In many countries worldwide, the long-acting anticholinergic drug tiotropium is available as a dry powder formulation delivered by means of the HandiHaler® inhalation device and as an aqueous solution delivered via the Respimat® Soft Mist™ Inhaler. Tiotropium HandiHaler® is a single-dose, dry powder, breath-actuated inhaler that provides delivered doses and lung deposition of tiotropium that are, over a wide range, not influenced by the severity of chronic obstructive pulmonary disease (COPD). Tiotropium Respimat® is a propellant-free, multi-dose inhaler that delivers a metered dose of medication as a fine, slow-moving, long-lasting soft mist, independently of patient inspiratory effort. The high fine-particle fraction of droplets produced by the Respimat® inhaler optimizes the efficiency of drug delivery to the lungs.
To help inform the choice of tiotropium inhaler for prescribers and patients, this systematic review summarizes the available pharmacokinetic, efficacy and safety data from comparative studies of tiotropium Respimat® and tiotropium HandiHaler® in COPD, focusing on the licensed once-daily doses of 5 and 18 μg, respectively. Data sources reviewed include publications and abstracts identified from database searches.
Published evidence from comparative studies suggests that tiotropium Respimat® 5 μg and tiotropium HandiHaler® 18 μg provide similar clinical outcomes in patients with COPD.
The findings indicate that physicians can base their decision about an inhaler for tiotropium on factors other than efficacy or safety. These could be patient preference for a particular inhaler, ease of use and the efficiency of drug delivery, with the aim of optimizing adherence and clinical outcomes with long-term tiotropium maintenance therapy.
Current guidelines for the management of chronic obstructive pulmonary disease (COPD) recommend maintenance treatment with inhaled bronchodilator therapy and a variety of inhaler devices are currently available, with different technical properties, levels of drug deposition within the lungs and modes of operation. The choice of inhalation device is important because it can influence patients’ adherence to therapy, which can potentially affect long-term outcomes in a chronic disease such as COPD .
The long-acting anticholinergic drug tiotropium is available in many countries as a dry powder formulation delivered by means of the HandiHaler® inhaler device (Boehringer Ingelheim International GmbH, Ingelheim, Germany) [2, 3] and as an aqueous solution delivered via the Respimat® Soft Mist™ Inhaler (Boehringer Ingelheim International GmbH) [4, 5]. The efficacy and safety profile of tiotropium HandiHaler® in patients with COPD is well established, based on numerous clinical studies and also extensive post-marketing experience since its approval in Europe in 2002 and in the United States in 2004 [2–5]. Tiotropium Respimat® was approved as a COPD maintenance bronchodilator in 2007 in Europe and in 2014 in the United States and Canada [4–8].
Tiotropium HandiHaler® is a single-dose, dry powder, breath-actuated inhaler that provides consistent rates of delivered doses and lung deposition of tiotropium that are, over a wide range, not influenced by the severity of COPD . In-vitro data have shown that the delivered dose of tiotropium was consistent at flow rates ranging from 20 to 60 L/min , and fine particle dose and fine particle fraction (defined as the mass fraction of particles with an aerodynamic diameter <5.8 μm)  were consistent at flow rates between 28.3 and 60 L/min, with a decline in fine particle dose of approximately 20% observed when flow rates decreased from 28.3 to 20 L/min . In-vivo study data confirmed that COPD patients across a wide range of severities were able to generate sufficient inspiratory flow rates to activate the tiotropium HandiHaler® . These findings indicate that the large majority of patients, irrespective of stage of COPD, can achieve acceptable delivery of medication through the tiotropium HandiHaler®.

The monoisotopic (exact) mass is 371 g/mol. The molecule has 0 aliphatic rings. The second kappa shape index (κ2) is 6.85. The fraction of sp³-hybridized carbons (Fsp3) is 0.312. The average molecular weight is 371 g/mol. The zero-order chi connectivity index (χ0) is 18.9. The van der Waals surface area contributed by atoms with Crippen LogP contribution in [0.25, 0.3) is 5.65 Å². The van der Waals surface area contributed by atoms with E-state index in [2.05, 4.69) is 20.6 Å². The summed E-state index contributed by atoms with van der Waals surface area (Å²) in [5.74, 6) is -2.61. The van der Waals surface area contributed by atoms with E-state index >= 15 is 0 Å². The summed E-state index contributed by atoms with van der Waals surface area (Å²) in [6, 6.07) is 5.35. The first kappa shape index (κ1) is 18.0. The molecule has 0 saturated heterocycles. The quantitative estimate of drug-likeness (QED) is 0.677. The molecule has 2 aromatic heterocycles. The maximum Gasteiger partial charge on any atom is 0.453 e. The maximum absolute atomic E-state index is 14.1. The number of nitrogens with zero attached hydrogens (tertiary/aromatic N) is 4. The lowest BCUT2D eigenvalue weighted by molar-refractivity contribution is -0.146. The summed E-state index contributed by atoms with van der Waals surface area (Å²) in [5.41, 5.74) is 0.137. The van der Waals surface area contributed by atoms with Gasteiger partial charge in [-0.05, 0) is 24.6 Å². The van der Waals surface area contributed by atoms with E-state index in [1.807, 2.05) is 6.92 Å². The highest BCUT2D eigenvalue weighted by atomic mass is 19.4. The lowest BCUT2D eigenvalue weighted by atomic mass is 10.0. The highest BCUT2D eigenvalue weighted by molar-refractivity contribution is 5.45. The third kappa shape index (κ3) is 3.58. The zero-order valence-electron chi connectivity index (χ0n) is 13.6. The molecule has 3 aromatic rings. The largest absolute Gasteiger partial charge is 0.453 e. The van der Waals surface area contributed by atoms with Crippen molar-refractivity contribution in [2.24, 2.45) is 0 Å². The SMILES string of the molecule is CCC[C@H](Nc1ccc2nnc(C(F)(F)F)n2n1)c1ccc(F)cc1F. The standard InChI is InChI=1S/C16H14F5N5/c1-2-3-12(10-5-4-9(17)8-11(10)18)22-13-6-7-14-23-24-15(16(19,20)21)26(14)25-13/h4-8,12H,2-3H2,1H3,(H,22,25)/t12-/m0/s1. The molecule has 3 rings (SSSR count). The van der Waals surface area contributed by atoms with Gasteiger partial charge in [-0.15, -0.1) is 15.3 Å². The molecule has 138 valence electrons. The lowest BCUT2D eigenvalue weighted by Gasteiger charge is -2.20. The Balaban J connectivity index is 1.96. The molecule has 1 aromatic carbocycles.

Tiotropium Respimat® is a propellant-free multi-dose inhaler that uses mechanical power from a spring to deliver a metered dose of medication as a fine, slow-moving, long-lasting soft mist . The inhaler was developed as an active system with a constant energy source, and the quality of dose and particle size distribution is uniquely independent of the patient’s inspiratory flow rate [12–15]. The tiotropium Respimat® inhaler aerosolizes the majority of each metered dose in the form of droplets of >1 μm (to avoid loss of small droplets during subsequent exhalation) and <5.8 μm (to facilitate efficient lung deposition through the mechanism of sedimentation); particles that are too large (≥6 μm) deposit in the oropharynx and large conducting airways, therefore having no clinical effect [11, 16, 17]. The fine particle fraction (defined as the proportion of drug mass in aerosolized particles that is carried by particles with an aerodynamic diameter of not more than 5.8 μm) is 65–80% [15, 18]. This high fine particle fraction, combined with the low velocity and long duration of the aerosol, results in a high level of drug deposition in the lungs and reduced oropharyngeal deposition [12, 14, 19]. This allows a more than 3-fold lower nominal dose of tiotropium to be administered compared with tiotropium HandiHaler® [7, 12, 20]; a quantitatively higher fraction of the inhaled dose is delivered to the bronchial system, with qualitatively higher distribution throughout the lung compared with other devices .
Both the tiotropium HandiHaler® and tiotropium Respimat® inhalers are available in many countries worldwide for the delivery of tiotropium as a maintenance treatment for COPD. Consequently, a detailed evaluation of their respective effects on clinical outcomes is warranted to help inform the choice of inhaler for prescribers and patients [7, 22]. The objective of this review was to summarize and evaluate the available pharmacokinetic, efficacy and safety data that have been published and presented to date from comparative studies of tiotropium Respimat® and tiotropium HandiHaler® in patients with COPD, focusing on the once-daily licensed doses of 5 and 18 μg, respectively.